Malaysia has significant fossil fuel resources. The National Petroleum Policy, which was the very first energy policy introduced in the country, focuses exclusively on the petroleum sector. The National Energy Policy was established in 1979 and it outlines three primary objectives: energy supply, energy utilization and environmental issues. The supply objectives are to ensure security of energy supply, to introduce renewable energy technologies, and to diversify supply of energy. The utilization objectives focus on improvement of energy efficiency at end-users. The environmental objectives aim to use renewable energy sources in order to minimize adverse effects of energy sector on the environment.

There are several major stakeholders involved in Malaysia’s energy policy. The Economic Planning Unit (EPU) of Prime Minister’s Department focuses on petroleum energy and privatization of electricity supply. Ministry of Energy, Green Technology, and Water (MESTECC)[1]; is responsible for supply of electricity, energy efficiency, and renewable energy, while Ministry of Rural Development works on rural electrification. The Energy Commission (EC) is a regulatory body in the power and natural gas industry.

The Renewable Energy Act (Act 725) was introduced in 2011 to set the framework for the Feed-in Tariff (FiT) and the RE grid integration. The Sustainable Energy Development Authority Malaysia (SEDA) was the implementing institution of this act. It defines the rules for: the eligibility criteria for feed in tariffs, conditions for renewable energy power purchase agreements, technical and operational requirements as well as payment, duration and regression of the tariffs, etc.

Since 2010, the Malaysian Government has introduced the Green Technology Financing Scheme (GTFS), administered by GreenTech Malaysia to fund green technology related ventures providing easier access to financing from the market. The Scheme was initially set to last through 2015 and was extended first through 2017 and again through 2022. These extensions reflect the Government’s commitment to pursuing the development of the green technology sector for the nation’s socio-economic growth. The loan guarantee scheme offers a rebate of 2% per annum on interest or profit rates charged by financial institutions while also providing a Government guarantee of 60% for the green cost of the financed amount. The GTFS extension through 2022 includes an addition of MYR 5 billion (USD 1.2 billion) loans that may be approved through the scheme. On top of that, the MYR 3.5 billion (USD 814 million) has already been previously approved.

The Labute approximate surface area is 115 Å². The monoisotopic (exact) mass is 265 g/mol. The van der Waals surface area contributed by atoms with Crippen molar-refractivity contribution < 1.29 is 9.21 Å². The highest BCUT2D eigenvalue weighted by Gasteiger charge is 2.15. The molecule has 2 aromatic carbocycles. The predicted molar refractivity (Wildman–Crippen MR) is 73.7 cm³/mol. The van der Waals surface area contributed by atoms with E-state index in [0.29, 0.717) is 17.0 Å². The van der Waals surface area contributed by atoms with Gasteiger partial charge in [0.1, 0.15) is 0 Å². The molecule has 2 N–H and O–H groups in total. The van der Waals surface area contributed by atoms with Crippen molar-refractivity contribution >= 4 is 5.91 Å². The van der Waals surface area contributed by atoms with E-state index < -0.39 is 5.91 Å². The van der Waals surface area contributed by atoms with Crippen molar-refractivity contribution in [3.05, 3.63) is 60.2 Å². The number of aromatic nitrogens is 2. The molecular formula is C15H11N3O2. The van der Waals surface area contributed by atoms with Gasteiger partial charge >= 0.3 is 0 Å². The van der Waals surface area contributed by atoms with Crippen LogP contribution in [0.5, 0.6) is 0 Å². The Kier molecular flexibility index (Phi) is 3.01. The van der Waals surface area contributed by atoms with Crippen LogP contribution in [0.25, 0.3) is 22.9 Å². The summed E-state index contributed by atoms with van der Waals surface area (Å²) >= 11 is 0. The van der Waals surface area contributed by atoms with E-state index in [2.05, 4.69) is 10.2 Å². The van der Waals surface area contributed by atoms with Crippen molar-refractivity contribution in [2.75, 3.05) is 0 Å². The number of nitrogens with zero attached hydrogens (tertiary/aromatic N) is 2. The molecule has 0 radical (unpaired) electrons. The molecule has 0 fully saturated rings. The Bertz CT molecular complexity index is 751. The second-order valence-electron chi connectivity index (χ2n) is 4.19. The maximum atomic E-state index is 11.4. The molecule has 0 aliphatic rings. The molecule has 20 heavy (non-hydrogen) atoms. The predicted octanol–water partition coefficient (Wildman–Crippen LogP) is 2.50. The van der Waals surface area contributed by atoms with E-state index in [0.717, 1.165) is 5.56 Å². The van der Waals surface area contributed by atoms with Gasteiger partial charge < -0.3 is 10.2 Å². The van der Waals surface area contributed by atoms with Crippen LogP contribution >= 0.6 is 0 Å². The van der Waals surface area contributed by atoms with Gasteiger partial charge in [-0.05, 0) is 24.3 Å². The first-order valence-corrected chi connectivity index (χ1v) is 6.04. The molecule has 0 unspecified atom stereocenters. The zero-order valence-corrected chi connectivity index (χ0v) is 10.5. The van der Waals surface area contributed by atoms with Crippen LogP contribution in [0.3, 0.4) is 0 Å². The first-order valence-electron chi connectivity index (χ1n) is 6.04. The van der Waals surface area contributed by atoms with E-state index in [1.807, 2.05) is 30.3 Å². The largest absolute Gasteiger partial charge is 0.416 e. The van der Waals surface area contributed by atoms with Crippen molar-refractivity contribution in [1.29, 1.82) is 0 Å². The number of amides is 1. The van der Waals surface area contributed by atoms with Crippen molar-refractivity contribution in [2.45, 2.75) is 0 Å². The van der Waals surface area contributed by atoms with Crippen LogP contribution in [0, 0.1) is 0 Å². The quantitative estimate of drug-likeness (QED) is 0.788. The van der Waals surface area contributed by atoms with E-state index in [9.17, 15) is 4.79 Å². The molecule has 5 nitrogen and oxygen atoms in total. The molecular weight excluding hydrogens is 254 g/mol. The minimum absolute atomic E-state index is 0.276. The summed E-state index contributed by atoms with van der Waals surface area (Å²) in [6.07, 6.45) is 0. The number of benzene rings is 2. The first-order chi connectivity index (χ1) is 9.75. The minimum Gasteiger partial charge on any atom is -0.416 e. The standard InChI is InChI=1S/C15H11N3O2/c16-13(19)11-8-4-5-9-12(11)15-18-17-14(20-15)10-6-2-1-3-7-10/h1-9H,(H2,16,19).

[1] MESTECC: Ministry of Energy, Science, Technology, Environment & Climate Change (MESTECC)

The primary energy supply of Malaysia is dominated by fossil fuels (Figure 1). Oil and gas accounts for nearly 75% of the primary energy supply, while RE only contributes to around 5.5%.

Malaysia's Primary Energy Supply in 2016 (%)

  • Oil & Petroleum (31,327 ktoe)
  • Coal (18,886 ktoe)
  • Hydro & RE (5,202 ktoe)
  • Natural Gas (37,908 ktoe)

Source: ST: Malaysia National Energy Balance 2016

Similarly, the generation of electricity comes mainly from fossil fuels (Figure 2). The shares of natural gas and coal are high (39.7% and 46% respectively). The electricity generation from RE sources comes almost exclusively from hydropower (13.3%).

Malaysia's Electricity Generation by Source in 2016 (%)

  • Oil & Petroleum (1,053 GWh)
  • Coal (69,203 GWh)
  • Hydro (20,008 GWh)
  • Other RE (601 GWh)
  • Natural Gas (59,725 GWh)

Source: ST: Malaysia National Energy Balance 2016

There are 16 electricity tariff categories in Malaysia that have been set by Tenaga National Berhad (TNB). The tariffs are determined based on the consumer type, voltage level, and other characteristics, as presented in Figure 3 (Electricity tariffs in Malaysia). These tariffs regulation has been applied since 1 January 2014.

 

Electricity tariffs in Malaysia

Source: Electric Utility Company (Tenaga Nasional Berhad – TNB) (March 2014)

Notes: The conversion rate from Malaysian Ringgit (MYR) to USD is 0.24 (as of December 2018).

 

The tariffs are divided in three consumption sectors. The determination of the electricity tariff for the residential sector consists of nine steps. Consumers with a higher consumption levels pay a higher tariff. Above the monthly consumption of 900 kWh, the tariff remains constant at 17 USD cent /kWh. This is the highest tariff among all sectors. In contrast, the electricity tariff for commercial sector depends on the voltage level (low or medium) i.e. connection to a higher voltage level is charged with a lower tariff. The electricity tariff for industrial sector depends on the voltage level (low, medium, or high). There are two systems of tariffs for the medium-voltage level (both commercial and industrial consumers)– one that considers the time-of-use (peak/off-peak usage), and the second, which does not include this factor. For high voltage level, only time-of-use tariff system applies. There is also a possibility to request a special reduced tariff from TNB.

According to Malaysia National Energy Balance 2015, the electrification rate is 99.8% for Peninsula and 93% in Sabah & Sarawak.

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